In 1935 Bowman had stopped making steam engines so Hobbies Ltd. had to look elsewhere for a supplier. At that time Geoffrey Malins was making brass boat propellers for them and they approached him with a request to produce a range of steam engines. The first Malins built Hobbies engines went on sale in 1936.
In 1937 Geoffrey Malins began to market engines on his own account using a name that would become famous – Mamod. Production ceased in 1940 due to the war but restarted in 1946. Mamod went on to become the largest, and best known British steam toy producer. The Mamod range has expanded over the years and now includes steam powered vehicles and a steam railway system.
From the "Meccano Magazine" December 1960
In 1980 the Malins family connection with the company ended and Mamod has been through a number of ownerships since then.
Manufacture of the Mamod SE2 began in 1936. Production was interrupted by World War II but began again in 1946. In 1967 the SE2 was replaced by the updated SE2a. The design changed a number of times during the models lifetime and this is one of the later versions, dating from the 1960s.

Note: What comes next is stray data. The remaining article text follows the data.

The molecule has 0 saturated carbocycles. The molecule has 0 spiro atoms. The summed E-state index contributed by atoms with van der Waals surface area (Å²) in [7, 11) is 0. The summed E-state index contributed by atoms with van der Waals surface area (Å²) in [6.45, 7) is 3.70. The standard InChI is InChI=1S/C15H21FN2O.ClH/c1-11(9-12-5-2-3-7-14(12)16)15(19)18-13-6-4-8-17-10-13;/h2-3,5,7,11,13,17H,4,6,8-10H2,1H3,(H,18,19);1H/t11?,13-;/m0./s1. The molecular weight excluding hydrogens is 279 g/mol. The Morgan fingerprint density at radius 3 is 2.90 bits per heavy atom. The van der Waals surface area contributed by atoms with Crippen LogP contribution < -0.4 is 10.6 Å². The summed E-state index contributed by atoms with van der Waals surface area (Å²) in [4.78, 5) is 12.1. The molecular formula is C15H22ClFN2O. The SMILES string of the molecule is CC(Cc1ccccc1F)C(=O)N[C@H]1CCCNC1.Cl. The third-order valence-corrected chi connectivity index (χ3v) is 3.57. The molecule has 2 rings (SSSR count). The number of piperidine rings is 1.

The SE2 has a larger boiler than its stable mate the SE1 and features a speed control.
The twin cylinder SE3 was introduced by Mamod in 1957 and continued in production until their range was totally updated in 1979. This is a fairly early example as the engine mounts are fixed to the base plate with screws, Mamod changed these to rivets around 1967. It also has the early style of connecting rods with integral big ends.
The SE3 was the biggest and most powerful member of the old Mamod range and if ever a steam toy was designed to be played with then this is it. It goes like the proverbial clappers and is enormous fun.
This engine was in sound condition when it was bought, however, it has since been through the "works" for a service and a thorough clean.